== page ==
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  • Robert Farago

EAG and Me

Arthur Bartosik's spending was the company's undoing

After writing a glowing article about the European Auto Group for Hagerty, I bought a Ferrari 360 to convert from paddle shift to six-speed manual.


EAG CEO Arthur Bartosik (above) promised a next-weekend turnaround. And there my car sat, month after month after month. Six of them.


In the meantime, I commissioned Art and his Boyz to get the 360 ship-shape. Bald tires, sagging exhaust – all the small shit that goes wrong on a Ferrari, that costs a fortune to fix.


As time passed, the pre-owned Ferrari market tanked. It got to the point where I had to face the fact that I’d be lucky to get my money back.


Before that sad day arrived, I started hanging out with Art.


King Arthur

Arthur is a small man with a big personality. His self-confidence draws you in, in a big brother “us against the world” plain-spoken kinda way.


Not to put too fine a point on it it, there are cult leaders with less charisma.


While Art’s magnetism and mechanical nous is beyond reproach, his ability to run a business isn’t.



There were parts problems, labor problems, scheduling problems and cash-flow problems; employees and suppliers not getting paid.


EAG’s waiting list was years long, with dozens of Ferraris in situ, loitering without intent. Frustrated customers’ phone calls went unanswered.


Arthur was not waiting to spend their hefty deposits.


Holy Corporate Credit Card Batman!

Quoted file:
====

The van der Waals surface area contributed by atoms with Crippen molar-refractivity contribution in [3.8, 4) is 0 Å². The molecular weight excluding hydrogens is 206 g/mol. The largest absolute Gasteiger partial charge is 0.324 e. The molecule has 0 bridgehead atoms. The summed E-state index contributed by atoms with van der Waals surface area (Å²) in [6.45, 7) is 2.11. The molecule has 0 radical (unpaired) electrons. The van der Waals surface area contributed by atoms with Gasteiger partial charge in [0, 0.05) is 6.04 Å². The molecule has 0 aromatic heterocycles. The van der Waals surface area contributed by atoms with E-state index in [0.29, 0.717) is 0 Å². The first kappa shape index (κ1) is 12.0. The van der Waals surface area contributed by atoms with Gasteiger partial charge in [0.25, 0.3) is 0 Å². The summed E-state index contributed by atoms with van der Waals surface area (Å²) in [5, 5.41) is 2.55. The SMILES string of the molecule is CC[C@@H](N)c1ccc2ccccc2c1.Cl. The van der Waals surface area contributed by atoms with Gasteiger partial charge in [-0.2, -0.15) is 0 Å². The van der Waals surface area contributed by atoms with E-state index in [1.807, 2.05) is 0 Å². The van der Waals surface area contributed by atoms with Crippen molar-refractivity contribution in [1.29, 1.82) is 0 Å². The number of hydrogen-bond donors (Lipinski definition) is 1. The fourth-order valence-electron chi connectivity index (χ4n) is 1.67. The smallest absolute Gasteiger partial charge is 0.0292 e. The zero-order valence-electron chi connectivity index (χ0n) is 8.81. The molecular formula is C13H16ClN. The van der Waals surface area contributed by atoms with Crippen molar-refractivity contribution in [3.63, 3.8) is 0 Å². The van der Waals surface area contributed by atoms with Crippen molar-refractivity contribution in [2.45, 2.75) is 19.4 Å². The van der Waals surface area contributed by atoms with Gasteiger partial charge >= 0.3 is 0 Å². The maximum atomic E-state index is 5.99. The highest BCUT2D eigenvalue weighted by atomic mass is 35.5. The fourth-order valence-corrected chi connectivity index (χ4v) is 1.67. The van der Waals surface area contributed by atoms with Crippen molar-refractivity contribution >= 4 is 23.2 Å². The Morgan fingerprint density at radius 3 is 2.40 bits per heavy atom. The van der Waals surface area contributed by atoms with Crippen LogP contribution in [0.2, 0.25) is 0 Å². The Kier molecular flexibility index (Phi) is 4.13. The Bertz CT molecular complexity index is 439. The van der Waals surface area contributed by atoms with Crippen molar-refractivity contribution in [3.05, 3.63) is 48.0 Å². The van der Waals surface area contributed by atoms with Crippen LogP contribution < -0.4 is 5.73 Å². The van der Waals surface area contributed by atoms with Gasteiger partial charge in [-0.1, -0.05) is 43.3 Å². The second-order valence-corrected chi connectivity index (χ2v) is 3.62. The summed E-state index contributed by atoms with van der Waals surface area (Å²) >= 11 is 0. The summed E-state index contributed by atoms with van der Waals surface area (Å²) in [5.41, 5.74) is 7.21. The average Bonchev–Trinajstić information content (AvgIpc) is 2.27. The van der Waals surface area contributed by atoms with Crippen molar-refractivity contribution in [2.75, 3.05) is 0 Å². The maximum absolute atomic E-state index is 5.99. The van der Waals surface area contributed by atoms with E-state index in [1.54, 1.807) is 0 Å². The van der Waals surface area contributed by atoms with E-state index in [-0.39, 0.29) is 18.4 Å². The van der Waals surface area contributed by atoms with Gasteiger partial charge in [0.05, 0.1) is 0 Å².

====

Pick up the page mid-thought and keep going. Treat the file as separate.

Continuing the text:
Art spent money like it was going out of style. Like it was his.


He shelled-out ten thousand a month for an Austin condo, complete with a grand piano, plenty o’ guns and a closet full of designer clothes. He ate at the finest restaurants, rocking-up in rad wheels.


Art’s fleet of company cars – registered in Montana to avoid tax – included a new Porsche GT3 and BMW M5, a pre-owned Ferrari F8 and a chauffeur-driven Range Rover.


Ironically, Art drove “his” performance cars like he stole them. And drove them well. I had the pleasure of riding shotgun while he thrashed his F8 to an inch of my life.


To allay my growing frustration, Art lent me a white Ferrari 458 for the weekend. Problem: it wasn’t his. The customer eventually received his car back, unconverted, with new miles on the clock.


Where’s My Shirt?


When my Ferrari 360 was finally converted, it refused to engage second or fourth gear.

Art said the car needed a new transmission. He estimated the cost at $30k to $50k.


At the same time, time. I had zero confidence that the car would be ready for sale in another six months. If ever.



Under cover of darkness, I had the 360 trailered to Moorespeed. David’s boffins modified Art’s work and rectified the problem, no transmission required.


It wasn’t cheap, but it wasn’t 30 grand.


I finally sold the car at a significant loss. Unless you count the peace of mind I gained from being permanently cured of my addiction to low-volume high-cost automobiles.


The End

EAG has been wound-up. The company’s equipment (including an industrial 3D printer and CNC machine) and parts inventory have been removed. As has Art’s easy-come, easy-go cash flow.


The EAG CEO – a man not unfamiliar with the justice system – was lucky to have escaped IRS investigation and disgruntled customers’ civil suits. Although that may still lay ahead…


Pride Goeth Before A Fall – And After


If Arthur Bartosik had been reigned-in – if he’d reigned himself in – EAG would have been a profitable concern with a bright future. Art could’ve made the riches he spent, and then some.


EAG’s collapse lies entirely at Art’s feet. He’s taking none of the responsibility and none of the blame, publicly attacking the partners that kept him in business, promising a Steve Jobs-like corporate reclamation and resurrection.


Sophocles has some advice for Art: “All men make mistakes, but a good man yields when he knows his course is wrong, and repairs the evil. The only crime is pride.” Other than greed, that is.

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